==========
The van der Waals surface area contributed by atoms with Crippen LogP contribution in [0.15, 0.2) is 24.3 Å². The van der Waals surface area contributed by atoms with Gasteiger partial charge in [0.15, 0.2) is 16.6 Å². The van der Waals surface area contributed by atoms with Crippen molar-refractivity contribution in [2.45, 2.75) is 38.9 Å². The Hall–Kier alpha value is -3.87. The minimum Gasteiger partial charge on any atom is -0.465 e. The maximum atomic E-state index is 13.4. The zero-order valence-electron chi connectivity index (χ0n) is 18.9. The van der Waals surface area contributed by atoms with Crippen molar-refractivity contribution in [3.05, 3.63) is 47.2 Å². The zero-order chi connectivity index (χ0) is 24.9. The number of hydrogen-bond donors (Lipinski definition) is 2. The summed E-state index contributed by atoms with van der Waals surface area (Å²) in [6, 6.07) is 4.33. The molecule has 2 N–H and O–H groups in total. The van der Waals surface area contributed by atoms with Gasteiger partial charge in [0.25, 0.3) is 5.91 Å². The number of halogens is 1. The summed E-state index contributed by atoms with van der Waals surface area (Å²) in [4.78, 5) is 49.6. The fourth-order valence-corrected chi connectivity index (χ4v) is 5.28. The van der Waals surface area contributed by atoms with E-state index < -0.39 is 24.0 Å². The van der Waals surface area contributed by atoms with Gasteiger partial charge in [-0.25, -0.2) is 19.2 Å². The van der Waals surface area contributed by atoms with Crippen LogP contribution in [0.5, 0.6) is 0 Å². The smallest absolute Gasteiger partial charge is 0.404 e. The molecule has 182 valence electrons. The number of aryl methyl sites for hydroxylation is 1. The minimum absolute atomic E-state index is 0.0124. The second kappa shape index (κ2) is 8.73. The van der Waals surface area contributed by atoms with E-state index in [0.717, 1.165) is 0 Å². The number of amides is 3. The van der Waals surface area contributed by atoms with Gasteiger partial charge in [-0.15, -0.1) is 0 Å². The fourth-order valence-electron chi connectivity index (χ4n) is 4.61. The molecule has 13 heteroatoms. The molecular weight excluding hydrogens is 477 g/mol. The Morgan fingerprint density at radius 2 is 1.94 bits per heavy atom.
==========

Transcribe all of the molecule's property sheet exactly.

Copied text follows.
The van der Waals surface area contributed by atoms with Crippen LogP contribution in [0.15, 0.2) is 24.3 Å². The van der Waals surface area contributed by atoms with Gasteiger partial charge in [0.15, 0.2) is 16.6 Å². The van der Waals surface area contributed by atoms with Crippen molar-refractivity contribution in [2.45, 2.75) is 38.9 Å². The Hall–Kier alpha value is -3.87. The minimum Gasteiger partial charge on any atom is -0.465 e. The maximum atomic E-state index is 13.4. The zero-order valence-electron chi connectivity index (χ0n) is 18.9. The van der Waals surface area contributed by atoms with Crippen molar-refractivity contribution in [3.05, 3.63) is 47.2 Å². The zero-order chi connectivity index (χ0) is 24.9. The number of hydrogen-bond donors (Lipinski definition) is 2. The summed E-state index contributed by atoms with van der Waals surface area (Å²) in [6, 6.07) is 4.33. The molecule has 2 N–H and O–H groups in total. The van der Waals surface area contributed by atoms with Gasteiger partial charge in [0.25, 0.3) is 5.91 Å². The number of halogens is 1. The summed E-state index contributed by atoms with van der Waals surface area (Å²) in [4.78, 5) is 49.6. The fourth-order valence-corrected chi connectivity index (χ4v) is 5.28. The van der Waals surface area contributed by atoms with E-state index < -0.39 is 24.0 Å². The van der Waals surface area contributed by atoms with Gasteiger partial charge in [-0.25, -0.2) is 19.2 Å². The van der Waals surface area contributed by atoms with Crippen LogP contribution in [0.5, 0.6) is 0 Å². The smallest absolute Gasteiger partial charge is 0.404 e. The molecule has 182 valence electrons. The number of aryl methyl sites for hydroxylation is 1. The minimum absolute atomic E-state index is 0.0124. The second kappa shape index (κ2) is 8.73. The van der Waals surface area contributed by atoms with E-state index in [0.717, 1.165) is 0 Å². The number of amides is 3. The van der Waals surface area contributed by atoms with Gasteiger partial charge in [-0.15, -0.1) is 0 Å². The fourth-order valence-electron chi connectivity index (χ4n) is 4.61. The molecule has 13 heteroatoms. The molecular weight excluding hydrogens is 477 g/mol. The Morgan fingerprint density at radius 2 is 1.94 bits per heavy atom.